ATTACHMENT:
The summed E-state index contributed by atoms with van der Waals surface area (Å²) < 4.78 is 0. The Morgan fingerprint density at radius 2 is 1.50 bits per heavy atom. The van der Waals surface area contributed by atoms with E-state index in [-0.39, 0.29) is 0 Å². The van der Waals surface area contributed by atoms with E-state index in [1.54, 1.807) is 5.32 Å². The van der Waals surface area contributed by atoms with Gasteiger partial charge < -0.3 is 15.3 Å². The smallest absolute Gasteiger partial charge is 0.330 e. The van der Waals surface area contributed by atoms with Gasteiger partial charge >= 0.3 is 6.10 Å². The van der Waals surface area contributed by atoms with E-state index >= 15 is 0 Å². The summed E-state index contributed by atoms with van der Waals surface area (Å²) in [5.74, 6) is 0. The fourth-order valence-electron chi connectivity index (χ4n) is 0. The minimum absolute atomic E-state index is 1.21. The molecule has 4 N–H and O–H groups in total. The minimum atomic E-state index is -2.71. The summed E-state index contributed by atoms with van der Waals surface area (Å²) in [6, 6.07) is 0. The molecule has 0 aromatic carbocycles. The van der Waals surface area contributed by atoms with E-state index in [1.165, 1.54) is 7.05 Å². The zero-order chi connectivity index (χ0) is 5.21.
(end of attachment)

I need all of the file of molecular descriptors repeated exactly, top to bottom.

The summed E-state index contributed by atoms with van der Waals surface area (Å²) < 4.78 is 0. The Morgan fingerprint density at radius 2 is 1.50 bits per heavy atom. The van der Waals surface area contributed by atoms with E-state index in [-0.39, 0.29) is 0 Å². The van der Waals surface area contributed by atoms with E-state index in [1.54, 1.807) is 5.32 Å². The van der Waals surface area contributed by atoms with Gasteiger partial charge < -0.3 is 15.3 Å². The smallest absolute Gasteiger partial charge is 0.330 e. The van der Waals surface area contributed by atoms with Gasteiger partial charge >= 0.3 is 6.10 Å². The van der Waals surface area contributed by atoms with E-state index >= 15 is 0 Å². The summed E-state index contributed by atoms with van der Waals surface area (Å²) in [5.74, 6) is 0. The fourth-order valence-electron chi connectivity index (χ4n) is 0. The minimum absolute atomic E-state index is 1.21. The molecule has 4 N–H and O–H groups in total. The minimum atomic E-state index is -2.71. The summed E-state index contributed by atoms with van der Waals surface area (Å²) in [6, 6.07) is 0. The molecule has 0 aromatic carbocycles. The van der Waals surface area contributed by atoms with E-state index in [1.165, 1.54) is 7.05 Å². The zero-order chi connectivity index (χ0) is 5.21.